Halvor Lines has flatbed, dry van, refrigerated and deck van operations. Multi-stop deliveries are common for its deck van shipments when drivers unload ATVs at dealerships.
For each stop, drivers need instant visibility of the status of a signed eBOL after sending the document to the receiver. Without a signature, the driver has not completed the freight transaction and cannot leave.
“Allowing [the eBOL] to function with multi-stop loads was a challenge, but when we figured how to do that, it turned out to be remarkably simple,” Ramsay said.
For the multi-stop deliveries and other functions to work properly, Halvor Lines needed its systems to automatically index and record the status of documents, starting at the moment a driver scans a paper BOL when picking up a load.
The eBOL uses custom code that Bode developed to index documents automatically, by type, when drivers capture them using the mobile app. The indexing process also matches documents to load numbers and other metadata.
Halvor Lines developed a web screen for the mobile driver app to display information about the driver’s trip and provide a menu of functions. When drivers arrive for a pickup, they enter their load number in the form and take a picture of the load documents.
As part of building the mobile form, Halvor Lines added metadata to retrieve the correct eBOL from its document management system for each delivery stop. Drivers use the menu to select the correct stop and the image of the eBOL they want to send to a receiver to sign. Next, they enter the name and email address of the signer.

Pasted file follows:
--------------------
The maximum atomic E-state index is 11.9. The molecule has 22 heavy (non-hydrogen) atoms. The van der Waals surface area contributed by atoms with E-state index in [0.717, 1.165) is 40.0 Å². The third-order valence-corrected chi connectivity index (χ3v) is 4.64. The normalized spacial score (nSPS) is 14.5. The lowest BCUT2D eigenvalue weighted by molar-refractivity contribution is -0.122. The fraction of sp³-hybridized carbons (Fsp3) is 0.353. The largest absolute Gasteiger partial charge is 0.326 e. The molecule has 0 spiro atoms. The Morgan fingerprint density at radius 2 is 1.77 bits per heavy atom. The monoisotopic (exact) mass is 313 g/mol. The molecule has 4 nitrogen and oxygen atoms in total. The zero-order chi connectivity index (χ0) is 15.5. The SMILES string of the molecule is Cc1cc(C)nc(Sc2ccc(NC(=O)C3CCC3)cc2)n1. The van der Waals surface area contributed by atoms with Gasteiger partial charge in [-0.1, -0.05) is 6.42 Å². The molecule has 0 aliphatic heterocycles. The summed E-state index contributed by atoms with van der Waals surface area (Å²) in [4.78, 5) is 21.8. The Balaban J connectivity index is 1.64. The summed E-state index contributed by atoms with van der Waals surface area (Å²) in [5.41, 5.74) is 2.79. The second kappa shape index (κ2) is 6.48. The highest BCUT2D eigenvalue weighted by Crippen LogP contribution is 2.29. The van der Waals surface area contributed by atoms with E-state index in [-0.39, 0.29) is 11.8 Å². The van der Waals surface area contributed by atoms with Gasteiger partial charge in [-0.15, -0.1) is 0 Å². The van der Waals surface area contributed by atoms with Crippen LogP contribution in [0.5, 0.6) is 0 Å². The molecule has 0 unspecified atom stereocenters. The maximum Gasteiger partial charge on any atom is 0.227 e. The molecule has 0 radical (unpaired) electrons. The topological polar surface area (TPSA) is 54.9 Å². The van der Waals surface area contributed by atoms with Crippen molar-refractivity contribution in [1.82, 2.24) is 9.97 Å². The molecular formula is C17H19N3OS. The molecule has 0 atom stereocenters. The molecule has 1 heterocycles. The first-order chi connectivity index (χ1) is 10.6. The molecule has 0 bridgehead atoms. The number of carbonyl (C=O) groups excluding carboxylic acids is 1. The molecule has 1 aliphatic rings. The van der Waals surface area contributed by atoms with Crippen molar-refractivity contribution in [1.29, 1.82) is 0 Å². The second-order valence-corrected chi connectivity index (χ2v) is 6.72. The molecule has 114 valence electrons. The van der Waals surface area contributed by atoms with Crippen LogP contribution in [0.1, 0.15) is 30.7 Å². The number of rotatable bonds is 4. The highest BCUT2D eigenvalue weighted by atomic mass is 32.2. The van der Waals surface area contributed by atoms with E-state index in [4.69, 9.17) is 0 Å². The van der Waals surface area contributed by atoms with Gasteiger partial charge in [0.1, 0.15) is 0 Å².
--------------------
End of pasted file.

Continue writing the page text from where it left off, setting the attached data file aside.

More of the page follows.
Without the automated indexing and mobile form, drivers may not have the right document and information at their fingertips to send to the receiver to get a signature, Ramsay said.
Ready for prime time
Developing the eBOL with its vendor partners took several weeks. When completed, Halvor Lines tested the technology by rolling it out to individual drivers starting May 15. The strategy was to gain traction with a group of drivers before announcing it to the entire fleet.
Halvor Lines made a fleetwide announcement July 2 that the eBOL was available to drivers as an option. To help with the rollout, the company made a how-to training video that was sent to drivers using its learning management system from CarriersEdge that drivers can access through a separate mobile app on their tablets.
Halvor Lines uses a mobile driver app from Transflo on company-owned tablets. The images captured by drivers are sent to the document management system it uses from EBE Technologies. This system generates a PDF file from the captured image, which is linked to an electronic signature app from SignEasy through an application programming interface.